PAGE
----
Saving Malaysia’s last wild tigers – it's now or never

Kanitha Krishnasamy

Modified 29 Jul 2018, 7:13 am

COMMENT | In the span of just eight days this month, and with Global Tiger Day today, tiger parts have turned up in two raids in Malaysia.

In the first case, three tiger skins and several other parts were seized from Vietnamese poachers in Pahang. The second involved tiger parts among dozens of wildlife remains in Johor which resulted in the arrest of five Malaysians.

Every time a poaching or trafficking gang is defeated, it is a win for enforcers at the forefront in the battle against wildlife trafficking and for the rule of law. No one should be allowed to get away with or profit from the theft of endangered species.

However, the frequency at which tiger parts appear in seizures is very worrying. At last estimate, there were less than 340 Malayan tigers left in the wild, making it a globally critically endangered species, only one step away from extinction in the wild.

If all the tigers seized in July 2018 were poached from the wild, that would be four less Malayan tigers in the forests – a rate of decline the population can hardly afford, considering losses in the recent past.

Research by wildlife trade monitoring network Traffic shows that from 2000 to 2017, an equivalent of 117 tigers were seized in the country; over 80 percent (or 97 tigers) in just the last decade.

While seizures are a positive indication of preventing wildlife criminals from profiting off their crime, conviction rates and penalties meted out for illegal tiger trade are still poor.

As tiger numbers dwindle, the syndicates of poachers and traffickers that target the animal are only going to get bolder and more determined.

If the recent busts of heavily armed elephant poacher gangs in Malaysia are anything to go by, the persistence of those sourcing tigers is only likely to grow.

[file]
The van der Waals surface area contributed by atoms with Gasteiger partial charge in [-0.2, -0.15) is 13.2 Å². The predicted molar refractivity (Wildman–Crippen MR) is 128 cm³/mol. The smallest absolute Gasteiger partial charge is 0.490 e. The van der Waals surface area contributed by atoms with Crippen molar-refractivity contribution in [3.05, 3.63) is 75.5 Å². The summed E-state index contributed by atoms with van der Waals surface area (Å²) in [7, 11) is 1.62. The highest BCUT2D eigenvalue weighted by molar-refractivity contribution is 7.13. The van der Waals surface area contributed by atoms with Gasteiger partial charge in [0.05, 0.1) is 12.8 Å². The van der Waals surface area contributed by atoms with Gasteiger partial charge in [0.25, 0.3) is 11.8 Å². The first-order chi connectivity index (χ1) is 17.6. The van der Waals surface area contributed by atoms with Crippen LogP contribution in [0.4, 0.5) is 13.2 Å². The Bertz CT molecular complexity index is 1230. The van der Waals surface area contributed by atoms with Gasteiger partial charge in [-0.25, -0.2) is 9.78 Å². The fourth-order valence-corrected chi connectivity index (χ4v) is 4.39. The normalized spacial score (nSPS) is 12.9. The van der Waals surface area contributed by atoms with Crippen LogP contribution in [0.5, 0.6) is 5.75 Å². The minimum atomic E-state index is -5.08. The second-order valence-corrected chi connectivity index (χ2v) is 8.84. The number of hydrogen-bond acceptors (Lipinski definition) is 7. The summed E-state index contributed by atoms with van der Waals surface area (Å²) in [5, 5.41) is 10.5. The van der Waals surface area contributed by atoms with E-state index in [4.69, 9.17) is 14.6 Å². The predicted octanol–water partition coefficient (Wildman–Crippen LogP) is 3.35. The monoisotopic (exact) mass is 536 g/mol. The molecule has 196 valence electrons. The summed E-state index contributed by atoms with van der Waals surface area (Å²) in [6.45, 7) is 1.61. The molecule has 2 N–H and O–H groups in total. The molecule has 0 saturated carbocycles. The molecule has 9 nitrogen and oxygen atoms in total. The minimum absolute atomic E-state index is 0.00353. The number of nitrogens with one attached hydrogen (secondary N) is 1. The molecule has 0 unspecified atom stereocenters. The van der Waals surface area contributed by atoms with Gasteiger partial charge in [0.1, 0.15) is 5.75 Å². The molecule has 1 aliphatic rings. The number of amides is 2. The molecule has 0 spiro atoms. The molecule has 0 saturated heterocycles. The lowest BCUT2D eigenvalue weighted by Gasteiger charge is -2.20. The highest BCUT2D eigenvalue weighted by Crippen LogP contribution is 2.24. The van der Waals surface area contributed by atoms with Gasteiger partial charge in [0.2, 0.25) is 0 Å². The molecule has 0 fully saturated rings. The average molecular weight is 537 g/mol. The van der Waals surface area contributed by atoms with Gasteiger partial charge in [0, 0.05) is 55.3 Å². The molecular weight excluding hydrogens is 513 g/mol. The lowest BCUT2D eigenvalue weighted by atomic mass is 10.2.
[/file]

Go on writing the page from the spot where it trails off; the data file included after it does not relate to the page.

If illegal hunters with the high-powered modified firearms, bullets and explosives don’t get to the tigers, the army of poachers laying out a blanket of snares certainly will.

Dire situation

If tigers are to survive in Peninsular Malaysia, Traffic urges the newly installed government to invest in three major areas:

  • Addressing illegal trade through targeted investigations and enforcement,
  • Greatly increasing patrolling of key tiger habitats; and
  • Getting tough with those found guilty of tiger crimes.

To do these, both human and financial resources of the relevant agencies must be increased to a level that is going to make a marked difference.

State governments too must do far better than they have thus far done at protecting wild places and wild tigers.

They must also own up to and reverse the policies and practices that are shrinking and fragmenting tiger habitats and giving poachers and traders easy access to forests.

A total of 340 tigers may seem plenty, but this is a conservative maximum estimate. And all could easily be lost in the blink of an eye.

And while the tiger’s dire situation could be blamed partly on legacy, there is every likelihood that the loss could be seen within the span of this administration.

If we cannot save a species as iconic as the tiger, what hope is there for lesser-known species and for the living forests that make Malaysia a natural wonder?

We are in a position today to celebrate tigers for their magnificence and presence in the country.

Let future July 29 celebrations not be a memorial for the majestic creature that once used to roam these forests.

KANITHA KRISHNASAMY is acting regional director for Traffic, a wildlife trade monitoring network.

The views expressed here are those of the author/contributor and do not necessarily represent the views of Malaysiakini.